National Drug Strategy
National Drug Strategy

Comorbidity of mental disorders and substance use: a brief guide for the primary care clinician

12.6 Does brain injury impact on treatment approaches to mental disorders and substance use?

prev pageTOC |next page

Table of contents

12.6.1 Approaches to substance use

Every brain injury affects individuals in different ways. It is difficult to predict the full extent of the injury and the effects it may have on different neurotransmitter and metabolic systems. The effect of continued substance use following brain injury is also difficult to predict. However, there is evidence that levels of dysfunction are worse in those who have had a history of pre-brain injury substance-use disorders, (for instance alcohol), who relapse following brain injury(508).

In addition, a level of substance use that may be regarded as ‘low risk’ in the general population may carry a significantly higher risk for a person who has experienced a brain injury:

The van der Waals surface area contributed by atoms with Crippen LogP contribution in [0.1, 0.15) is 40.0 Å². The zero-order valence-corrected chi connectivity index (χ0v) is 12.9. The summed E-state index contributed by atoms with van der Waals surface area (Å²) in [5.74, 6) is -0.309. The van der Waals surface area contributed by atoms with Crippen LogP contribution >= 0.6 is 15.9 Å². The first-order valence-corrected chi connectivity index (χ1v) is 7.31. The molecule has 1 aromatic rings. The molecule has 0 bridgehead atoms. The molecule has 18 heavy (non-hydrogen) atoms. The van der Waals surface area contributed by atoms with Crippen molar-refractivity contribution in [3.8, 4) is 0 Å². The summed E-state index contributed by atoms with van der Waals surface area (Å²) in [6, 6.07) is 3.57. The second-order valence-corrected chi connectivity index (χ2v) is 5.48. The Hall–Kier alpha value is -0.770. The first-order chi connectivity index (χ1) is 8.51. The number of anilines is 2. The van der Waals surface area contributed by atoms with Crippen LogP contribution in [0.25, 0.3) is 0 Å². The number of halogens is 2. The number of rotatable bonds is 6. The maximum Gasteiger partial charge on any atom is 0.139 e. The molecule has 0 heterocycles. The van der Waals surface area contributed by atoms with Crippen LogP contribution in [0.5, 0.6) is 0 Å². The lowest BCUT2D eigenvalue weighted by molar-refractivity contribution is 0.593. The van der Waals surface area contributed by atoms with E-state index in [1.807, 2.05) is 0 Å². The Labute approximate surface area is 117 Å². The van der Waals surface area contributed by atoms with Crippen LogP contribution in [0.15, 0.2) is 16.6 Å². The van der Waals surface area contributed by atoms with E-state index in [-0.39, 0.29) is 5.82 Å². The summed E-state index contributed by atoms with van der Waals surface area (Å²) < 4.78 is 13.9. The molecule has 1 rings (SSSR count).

Top of page

12.6.2 Approaches to mental disorders

Available evidence on the treatment of mental disorders following brain injury is scarce. Studies are generally uncontrolled and have mixed results. An overlap between brain injury sequelae and the features of mental disorder will inevitably have implications for diagnosis and treatment planning.

Treatment is usually based on what works best from clinical experience(522).
For further information please consult:

Alcohol related brain injury: A guide for general practitioners and other health workers(528)

Clinical practice guidelines for the care of people living with traumatic brain injury in the community(529):
http://www.lifetimecare.nsw.gov.au/default.aspx?MenuID=49

Brain Injury Australia:
http://www.braininjuryaustralia.org.au/

prev pageTOC |next page